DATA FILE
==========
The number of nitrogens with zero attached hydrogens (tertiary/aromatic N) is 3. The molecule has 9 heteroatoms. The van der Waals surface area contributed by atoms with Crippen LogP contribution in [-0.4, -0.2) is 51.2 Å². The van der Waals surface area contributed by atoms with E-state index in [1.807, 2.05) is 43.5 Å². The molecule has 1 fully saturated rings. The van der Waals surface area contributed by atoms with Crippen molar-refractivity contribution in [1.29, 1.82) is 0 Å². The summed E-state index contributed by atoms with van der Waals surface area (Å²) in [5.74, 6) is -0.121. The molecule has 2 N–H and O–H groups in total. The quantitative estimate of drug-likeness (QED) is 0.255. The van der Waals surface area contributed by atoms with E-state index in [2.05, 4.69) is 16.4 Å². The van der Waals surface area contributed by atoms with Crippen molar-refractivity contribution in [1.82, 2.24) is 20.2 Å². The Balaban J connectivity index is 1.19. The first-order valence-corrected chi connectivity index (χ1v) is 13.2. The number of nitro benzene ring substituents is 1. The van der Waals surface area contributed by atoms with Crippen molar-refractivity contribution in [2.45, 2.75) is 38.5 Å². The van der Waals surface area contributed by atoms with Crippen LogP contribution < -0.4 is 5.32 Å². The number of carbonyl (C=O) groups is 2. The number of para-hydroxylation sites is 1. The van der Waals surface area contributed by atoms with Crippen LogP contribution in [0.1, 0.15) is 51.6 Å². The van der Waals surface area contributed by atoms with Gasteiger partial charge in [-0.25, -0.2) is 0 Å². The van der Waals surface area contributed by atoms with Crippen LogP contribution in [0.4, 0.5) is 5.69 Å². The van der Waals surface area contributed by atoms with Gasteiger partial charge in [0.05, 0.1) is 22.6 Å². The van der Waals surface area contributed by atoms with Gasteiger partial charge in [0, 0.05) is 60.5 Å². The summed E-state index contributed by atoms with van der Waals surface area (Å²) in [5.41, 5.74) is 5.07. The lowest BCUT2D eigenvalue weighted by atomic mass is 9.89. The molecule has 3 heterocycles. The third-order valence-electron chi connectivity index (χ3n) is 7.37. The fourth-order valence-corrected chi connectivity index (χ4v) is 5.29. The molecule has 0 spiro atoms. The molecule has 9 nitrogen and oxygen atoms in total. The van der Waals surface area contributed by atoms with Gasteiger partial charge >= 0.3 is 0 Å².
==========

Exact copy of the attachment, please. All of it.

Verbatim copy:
The number of nitrogens with zero attached hydrogens (tertiary/aromatic N) is 3. The molecule has 9 heteroatoms. The van der Waals surface area contributed by atoms with Crippen LogP contribution in [-0.4, -0.2) is 51.2 Å². The van der Waals surface area contributed by atoms with E-state index in [1.807, 2.05) is 43.5 Å². The molecule has 1 fully saturated rings. The van der Waals surface area contributed by atoms with Crippen molar-refractivity contribution in [1.29, 1.82) is 0 Å². The summed E-state index contributed by atoms with van der Waals surface area (Å²) in [5.74, 6) is -0.121. The molecule has 2 N–H and O–H groups in total. The quantitative estimate of drug-likeness (QED) is 0.255. The van der Waals surface area contributed by atoms with E-state index in [2.05, 4.69) is 16.4 Å². The van der Waals surface area contributed by atoms with Crippen molar-refractivity contribution in [1.82, 2.24) is 20.2 Å². The Balaban J connectivity index is 1.19. The first-order valence-corrected chi connectivity index (χ1v) is 13.2. The number of nitro benzene ring substituents is 1. The van der Waals surface area contributed by atoms with Crippen molar-refractivity contribution in [2.45, 2.75) is 38.5 Å². The van der Waals surface area contributed by atoms with Crippen LogP contribution < -0.4 is 5.32 Å². The number of carbonyl (C=O) groups is 2. The number of para-hydroxylation sites is 1. The van der Waals surface area contributed by atoms with Crippen LogP contribution in [0.1, 0.15) is 51.6 Å². The van der Waals surface area contributed by atoms with Gasteiger partial charge in [-0.25, -0.2) is 0 Å². The van der Waals surface area contributed by atoms with Crippen LogP contribution in [0.4, 0.5) is 5.69 Å². The van der Waals surface area contributed by atoms with Gasteiger partial charge in [0.05, 0.1) is 22.6 Å². The van der Waals surface area contributed by atoms with Gasteiger partial charge in [0, 0.05) is 60.5 Å². The summed E-state index contributed by atoms with van der Waals surface area (Å²) in [5.41, 5.74) is 5.07. The lowest BCUT2D eigenvalue weighted by atomic mass is 9.89. The molecule has 3 heterocycles. The third-order valence-electron chi connectivity index (χ3n) is 7.37. The fourth-order valence-corrected chi connectivity index (χ4v) is 5.29. The molecule has 0 spiro atoms. The molecule has 9 nitrogen and oxygen atoms in total. The van der Waals surface area contributed by atoms with Gasteiger partial charge >= 0.3 is 0 Å².